On July 7, 2020, the power struggle between the two co-founders of Bitmain, Micree Zhan, and Jihan Wu, reached new heights after Zhan appeared to be re-routing the company’s payments credentials to entities fully controlled by him.
According to an announcement posted on Bitmain’s Weibo account, allegedly controlled by Zhan, customers were notified that the mining giant’s bank account and email have changed.
This prompted Dovey Wan, founding partner at PrimitiveCrypto, to tweet that the move “marks Jihan’s death in the Bitmain power struggle” while adding that Zhan also controlled the changed official corporate website.
However, Wu quickly issued a statement claiming that these actions are due to compromised WeChat and Weibo accounts that are reporting false info. He further denied making any changes, including altering the Bitmain bank account or web domain.
Bitmain, a leading BTC mining hardware manufacturer, has been witnessing an ugly tussle between Zhan and Wu. The feud started when the then-executive director, Zhan was ousted in a power struggle last year.
“Bitmain staff must no longer take any instructions from Ketuan Zhan or participate in any meeting organized by Zhan,” Wu warned.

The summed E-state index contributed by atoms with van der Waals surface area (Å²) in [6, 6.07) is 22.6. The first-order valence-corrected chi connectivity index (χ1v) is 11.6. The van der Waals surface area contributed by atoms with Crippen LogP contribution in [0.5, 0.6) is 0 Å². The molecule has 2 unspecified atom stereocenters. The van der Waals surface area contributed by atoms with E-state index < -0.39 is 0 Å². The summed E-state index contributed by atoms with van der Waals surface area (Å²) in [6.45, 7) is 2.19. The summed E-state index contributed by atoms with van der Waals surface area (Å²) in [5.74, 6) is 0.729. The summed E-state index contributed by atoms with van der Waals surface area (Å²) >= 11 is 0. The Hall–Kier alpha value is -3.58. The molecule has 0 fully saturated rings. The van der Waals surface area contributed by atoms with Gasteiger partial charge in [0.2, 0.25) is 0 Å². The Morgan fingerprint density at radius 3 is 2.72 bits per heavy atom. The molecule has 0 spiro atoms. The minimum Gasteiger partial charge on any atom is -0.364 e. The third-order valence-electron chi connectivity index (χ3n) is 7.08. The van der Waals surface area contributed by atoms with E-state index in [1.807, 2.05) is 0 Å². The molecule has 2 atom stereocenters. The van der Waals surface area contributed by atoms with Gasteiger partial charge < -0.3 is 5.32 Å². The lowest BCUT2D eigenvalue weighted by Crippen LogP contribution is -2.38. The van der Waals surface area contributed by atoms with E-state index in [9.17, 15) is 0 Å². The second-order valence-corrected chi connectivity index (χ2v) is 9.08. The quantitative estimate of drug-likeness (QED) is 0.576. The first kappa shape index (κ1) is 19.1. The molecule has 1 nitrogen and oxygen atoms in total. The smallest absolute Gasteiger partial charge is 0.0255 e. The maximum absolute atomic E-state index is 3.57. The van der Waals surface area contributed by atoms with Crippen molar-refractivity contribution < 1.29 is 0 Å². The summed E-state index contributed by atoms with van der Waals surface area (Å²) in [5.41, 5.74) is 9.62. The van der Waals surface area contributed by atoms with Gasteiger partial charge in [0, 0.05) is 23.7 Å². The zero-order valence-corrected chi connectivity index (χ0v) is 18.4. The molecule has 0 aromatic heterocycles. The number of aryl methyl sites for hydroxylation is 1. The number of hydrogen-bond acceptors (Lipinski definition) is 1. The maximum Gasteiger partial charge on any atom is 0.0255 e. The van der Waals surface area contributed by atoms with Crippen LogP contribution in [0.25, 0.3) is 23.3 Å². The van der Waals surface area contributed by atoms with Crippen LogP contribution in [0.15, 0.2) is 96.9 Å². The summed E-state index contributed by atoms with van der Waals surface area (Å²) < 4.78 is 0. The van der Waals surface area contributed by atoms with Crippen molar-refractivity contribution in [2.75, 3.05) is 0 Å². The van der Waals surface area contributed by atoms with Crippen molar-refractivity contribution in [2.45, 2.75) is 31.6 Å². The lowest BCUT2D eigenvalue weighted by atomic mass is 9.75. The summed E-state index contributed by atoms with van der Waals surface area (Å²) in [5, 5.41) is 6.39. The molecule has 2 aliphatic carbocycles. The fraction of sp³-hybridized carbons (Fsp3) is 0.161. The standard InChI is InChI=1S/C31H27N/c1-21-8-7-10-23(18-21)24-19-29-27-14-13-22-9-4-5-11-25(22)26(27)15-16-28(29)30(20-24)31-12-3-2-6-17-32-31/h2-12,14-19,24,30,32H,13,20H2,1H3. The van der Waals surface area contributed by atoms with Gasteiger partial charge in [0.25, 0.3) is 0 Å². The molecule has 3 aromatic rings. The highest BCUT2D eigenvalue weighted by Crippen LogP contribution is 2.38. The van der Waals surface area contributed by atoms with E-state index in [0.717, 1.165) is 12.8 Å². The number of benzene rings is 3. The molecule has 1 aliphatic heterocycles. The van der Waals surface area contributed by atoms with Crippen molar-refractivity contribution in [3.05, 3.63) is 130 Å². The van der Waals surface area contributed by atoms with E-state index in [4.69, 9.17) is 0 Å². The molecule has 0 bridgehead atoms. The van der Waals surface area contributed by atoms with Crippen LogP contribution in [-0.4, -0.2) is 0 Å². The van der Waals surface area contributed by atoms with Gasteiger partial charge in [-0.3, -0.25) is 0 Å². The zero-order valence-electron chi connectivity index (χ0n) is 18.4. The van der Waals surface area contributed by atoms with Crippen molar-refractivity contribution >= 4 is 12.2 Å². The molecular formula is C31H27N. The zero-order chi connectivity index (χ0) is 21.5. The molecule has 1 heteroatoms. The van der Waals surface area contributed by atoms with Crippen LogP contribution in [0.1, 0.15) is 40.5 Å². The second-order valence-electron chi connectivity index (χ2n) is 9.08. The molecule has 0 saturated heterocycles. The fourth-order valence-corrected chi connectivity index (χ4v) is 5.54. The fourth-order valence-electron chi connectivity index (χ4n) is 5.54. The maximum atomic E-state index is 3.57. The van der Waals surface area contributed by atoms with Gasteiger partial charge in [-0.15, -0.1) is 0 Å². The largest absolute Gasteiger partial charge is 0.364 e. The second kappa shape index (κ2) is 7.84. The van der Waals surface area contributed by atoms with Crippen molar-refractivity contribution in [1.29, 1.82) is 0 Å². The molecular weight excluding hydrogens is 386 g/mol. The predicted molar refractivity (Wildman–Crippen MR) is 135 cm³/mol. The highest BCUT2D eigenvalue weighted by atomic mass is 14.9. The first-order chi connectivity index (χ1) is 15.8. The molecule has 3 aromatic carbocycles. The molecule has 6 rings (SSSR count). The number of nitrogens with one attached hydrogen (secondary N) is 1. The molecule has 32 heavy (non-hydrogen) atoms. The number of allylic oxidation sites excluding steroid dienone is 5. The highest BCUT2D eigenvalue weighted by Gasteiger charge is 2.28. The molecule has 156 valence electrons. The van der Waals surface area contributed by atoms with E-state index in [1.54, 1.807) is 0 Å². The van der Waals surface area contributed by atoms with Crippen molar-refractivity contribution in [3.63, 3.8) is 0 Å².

Zhan then proceeded to file a lawsuit in December of 2019, asking a court to void a decision supposedly passed at a shareholder meeting that considerably reduced his voting power.
Is Zhan Winning?
Zhan seems to have landed several heavy blows to Wu’s authority at the company, which began to steal the company’s official seal in May of this year.
He then used private guards to storm Bitmain’s Beijing office and take over the legal representative’s role. However, Wu managed to reserve control of important company entities, especially Bitmain’s Hong Kong-based office.
It remains unclear who is currently in control of Bitmain, as it appears that the company’s legal structure prevents either party from decisively ousting the other.
On June 24, Zhan offered Wu the chance to purchase his and other investors’ stakes worth $4 billion, which could signal the opening of talks for a truce between the co-founders.
More Troubles at Bitmain Paradise
It’s not clear what started the rift between the two entrepreneurs, who created Bitmain in 2013 and benefited from the ensuing crypto-mining boom in 2017.
Since they started quarreling, their company has gone through a failed IPO, followed by accusations from miners that Bitmain released a batch of Antminer products with an unusually high failure rate.
That said, the mining farms controlled by the company are doing well, with the total BTC hashrate controlled by Bitmain under its affiliates, adding up to about 30% of the total Bitcoin hashrate.